Raspberry Pi Foundation: $10,000 Reward for Quake III

Subject: General Tech, Systems | March 1, 2014 - 03:51 AM |
Tagged: Raspberry Pi

The Raspberry Pi is a tiny and cheap (as in a starting price of ~$28) computer that was originally intended for educational purposes. It is built around a Broadcom BCM2835 SoC which itself is based on the ARM architecture. Its VideoCore IV 3D graphics processor relies upon a closed-source driver because, until yesterday, Broadcom had not provided documentation or code. Technically, the code they released is for a different SoC but both Broadcomm and the Raspberry Pi Foundation believe the tools are there to port it over.

And the foundation wants to drum up interest by offering a $10,000 bounty for Quake III running acceptably on the Pi with the ported open source drivers.

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If interested, you can look at Broadcom for the documentation and 3-clause BSD-licensed source code. You can also check out the Raspberry Pi Foundation for a blog post which mentions the competition (as well as their 2-year anniversary). GPU drivers are a good thing to be open-sourced. As I have been saying, the further "upstream" a piece of code is, the more it trickles down as a dependency for other software. The vocabulary that software needs to communicate with a hardware platform is quite high up there. Leaving those tools to society is a good thing for society.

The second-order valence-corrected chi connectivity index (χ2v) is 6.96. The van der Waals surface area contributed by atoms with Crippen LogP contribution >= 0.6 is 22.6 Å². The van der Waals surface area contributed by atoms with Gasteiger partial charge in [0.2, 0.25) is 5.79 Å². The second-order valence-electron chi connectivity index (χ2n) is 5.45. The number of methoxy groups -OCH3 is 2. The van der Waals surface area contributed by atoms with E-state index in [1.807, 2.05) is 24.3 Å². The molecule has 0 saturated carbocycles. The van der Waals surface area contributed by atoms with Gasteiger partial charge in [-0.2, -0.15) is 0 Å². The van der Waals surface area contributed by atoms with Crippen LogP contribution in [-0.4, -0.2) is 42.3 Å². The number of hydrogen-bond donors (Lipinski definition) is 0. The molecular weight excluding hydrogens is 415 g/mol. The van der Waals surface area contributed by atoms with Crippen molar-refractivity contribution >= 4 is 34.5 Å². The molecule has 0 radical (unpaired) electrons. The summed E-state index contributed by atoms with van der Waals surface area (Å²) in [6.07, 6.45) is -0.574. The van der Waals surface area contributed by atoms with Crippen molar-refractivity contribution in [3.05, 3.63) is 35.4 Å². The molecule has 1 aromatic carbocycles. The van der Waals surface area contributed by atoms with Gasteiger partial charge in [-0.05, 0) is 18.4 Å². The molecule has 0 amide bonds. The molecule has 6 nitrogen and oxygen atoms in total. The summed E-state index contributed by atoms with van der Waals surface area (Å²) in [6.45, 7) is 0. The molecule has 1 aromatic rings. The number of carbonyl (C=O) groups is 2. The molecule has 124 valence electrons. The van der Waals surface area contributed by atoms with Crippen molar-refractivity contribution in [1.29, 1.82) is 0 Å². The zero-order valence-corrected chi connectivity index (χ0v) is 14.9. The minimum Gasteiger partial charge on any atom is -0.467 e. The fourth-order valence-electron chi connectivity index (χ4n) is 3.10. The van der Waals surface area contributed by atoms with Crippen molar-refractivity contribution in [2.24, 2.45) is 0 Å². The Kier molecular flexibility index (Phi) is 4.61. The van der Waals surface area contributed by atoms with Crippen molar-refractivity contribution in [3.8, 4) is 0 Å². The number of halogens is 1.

Granted, it will probably not have a meaningful impact in this case... but there is a chance.

March 3, 2014 | 04:29 PM - Posted by castlefox (not verified)

The min. requirements for this open driver is:

resolution of 1920×1080 and a minimum of 20fps

Is that a super low bar for a "fast enough" driver or is it just me?

March 3, 2014 | 05:24 PM - Posted by Scott Michaud

Probably a good enough starting point for them. It's an open driver. They just need leverage (money) to get a starting people that people will want to tinker with.

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